The first phonograph record I can remember hearing was a 10-inch Victor made by a Jewish comedian whose name is lost in the haze of intimate history. It was what the Victor record catalog called a ``Comic Monologue' and its title was ``Cohen On the Telephone.' Cohen did not know much about telephones, and the only scrap of the monologue that I recall will give you a fair sample of the piece: ``Vot number do I vant? Vot numbers have you got?'One end of a telephone conversation has been staple device for monologists for years, and the telephone itself has often been the subject of humor. It makes communication easy where otherwise there could be no communication.
The ``party line,' common in rural areas and sometimes found in a town, was a frustrating system by which two or more subscribers on a line could have the convenience of a telephone, but only one party could talk at once. A vigorous gossip could keep the line busy for hours, while others on the line fumed with impatience.
Every subscriber on the line could hear another on the line; there was no privacy. The full conversation of caller and callee was available to party line subscribers.
The basic use of the telephone has not changed but many other things about it have. Today there are telephones of every size and shape, most of them probably made in Taiwan or Hong Kong, and they can be made to do everything except parch peanuts. Some years ago I had a telephone that spoke in a synthesized voice to anyone who called me. Its vocabulary was limited to two responses. It could advise the caller that I was not available at the moment. (It could not take messages.) And it could give the telephone number of a friend whom I might be visiting, if I punched in the buttons for such a number.
I have been an ardent champion of the push-button system ever since it was invented. The dial telephone was (and is) the klutziest, most bothersome method of calling a number that could be devised.
The method I like best is one that was used when I was a tad. It could be (and often was) warm and cordial. In this method you simply picked the receiver off the hook and a familiar voice said ``Operator,' or somewhat earlier, ``Number please.' You then told the operator (who was called ``Central' in my youth) the number that you wanted to call, she would ring it and there you were.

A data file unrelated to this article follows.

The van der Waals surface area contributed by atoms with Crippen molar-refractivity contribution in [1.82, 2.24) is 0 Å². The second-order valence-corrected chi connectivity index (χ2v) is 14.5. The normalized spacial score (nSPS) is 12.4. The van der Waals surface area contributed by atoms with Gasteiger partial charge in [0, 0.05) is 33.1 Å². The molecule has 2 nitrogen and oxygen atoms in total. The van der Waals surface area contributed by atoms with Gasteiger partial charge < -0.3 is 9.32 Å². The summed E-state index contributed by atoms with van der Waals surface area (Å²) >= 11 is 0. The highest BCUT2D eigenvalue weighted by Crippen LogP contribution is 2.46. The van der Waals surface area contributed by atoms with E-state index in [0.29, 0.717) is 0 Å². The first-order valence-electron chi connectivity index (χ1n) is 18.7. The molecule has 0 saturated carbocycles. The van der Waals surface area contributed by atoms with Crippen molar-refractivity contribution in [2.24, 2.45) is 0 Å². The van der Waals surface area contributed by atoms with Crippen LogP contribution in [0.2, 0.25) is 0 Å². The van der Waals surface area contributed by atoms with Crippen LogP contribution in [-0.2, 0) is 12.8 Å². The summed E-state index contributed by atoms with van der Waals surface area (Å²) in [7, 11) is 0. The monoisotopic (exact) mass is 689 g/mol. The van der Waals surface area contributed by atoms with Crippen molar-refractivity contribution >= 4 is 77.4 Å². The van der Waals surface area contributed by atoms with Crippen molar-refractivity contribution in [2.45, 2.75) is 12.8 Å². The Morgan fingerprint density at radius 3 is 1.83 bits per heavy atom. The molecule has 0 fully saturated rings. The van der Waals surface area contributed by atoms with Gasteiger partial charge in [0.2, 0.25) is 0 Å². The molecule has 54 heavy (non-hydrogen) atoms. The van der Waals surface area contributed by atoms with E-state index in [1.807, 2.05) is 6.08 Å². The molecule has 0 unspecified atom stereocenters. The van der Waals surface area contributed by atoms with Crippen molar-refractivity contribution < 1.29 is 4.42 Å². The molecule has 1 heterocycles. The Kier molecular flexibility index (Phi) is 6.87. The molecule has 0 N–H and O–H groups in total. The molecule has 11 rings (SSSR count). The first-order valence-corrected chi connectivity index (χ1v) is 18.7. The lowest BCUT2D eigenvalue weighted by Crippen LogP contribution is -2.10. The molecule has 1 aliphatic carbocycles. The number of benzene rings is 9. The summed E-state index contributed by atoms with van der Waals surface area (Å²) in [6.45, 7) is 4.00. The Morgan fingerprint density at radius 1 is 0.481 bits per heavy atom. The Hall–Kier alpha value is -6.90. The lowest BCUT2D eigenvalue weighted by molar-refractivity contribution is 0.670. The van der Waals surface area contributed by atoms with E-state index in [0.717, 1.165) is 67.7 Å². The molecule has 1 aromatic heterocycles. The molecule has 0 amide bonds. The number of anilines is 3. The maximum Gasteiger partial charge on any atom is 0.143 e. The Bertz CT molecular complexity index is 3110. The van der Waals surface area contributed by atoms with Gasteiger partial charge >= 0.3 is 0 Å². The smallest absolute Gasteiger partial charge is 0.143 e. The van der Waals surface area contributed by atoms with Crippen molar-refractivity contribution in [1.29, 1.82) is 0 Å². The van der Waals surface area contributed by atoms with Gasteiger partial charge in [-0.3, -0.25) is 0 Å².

It would have been possible under that kind of personal service only for a person to call a number, have it answered and to engage in even the briefest conversation without either party waking up from sleep. It happened to me and to Pitman Wilkerson, the callee.
I was sound asleep one night a number of years ago when, in changing my sleeping position, an out-flung arm hit the telephone and knocked it off the bedside table. It hit the floor with considerable clatter. It stirred me to nothing more than faint consciousness and I instinctively fumbled and found the instrument and put the handset to my ear. The operator was already identifying herself repeatedly and I gave her the number of Wilkerson's Funeral Home, one of two mortuaries that I called daily for obituaries.
``Pit' Wilkerson answered and I said what I always said to him ``Ya got anything?' Pit said ``Nothing but that Mrs. Hugh Brown. You got that this afternoon.' We said goodbye and I restored the telephone to the table. Martha, who had been fully awakened by the noise, told me the next morning what I had done. I remembered it foggily. Later I saw Pit and asked if he was aware of the late-night call. He was not.
Only a few (it seems a few) years ago many people, well actually 99 subscribers, had single or double digit numbers. My father's grocery store was 17, our house was 65. The Reidsville Review was number one, not because it was the town's newspaper, but because Mr. Bob Oliver, one of the paper's proprietors, also owned the town's first telephone system.
Every town and almost every college had its own switchboard and operator or operators. In small villages it was usually in the home of the operator. For example, in Summerfield the switchboard was in the home of Mrs. Lee Delapp Harris, and she was the operator. Frequently no number was called in villages. The caller spoke to the operator, saying, something like ``Call Ed Jones' house' or ``Call Uncle Billie Ware's store for me.' ``Central' knew everybody and everybody knew her.
At times the operator could help in unexpected ways. Once, long ago, I called the home of my friend Buck Link. His home number was 10. No answer. I called later. No answer. Then the operator came back on the line and said ``I think the Links are out of town.'
The use of ``Central' as a personal appellation was immortalized in a tear-jerking turn-of-the-century ballad: ``Hello, Central, Give Me Heaven.' Ah, the good old days. Heaven was not even a long distance call.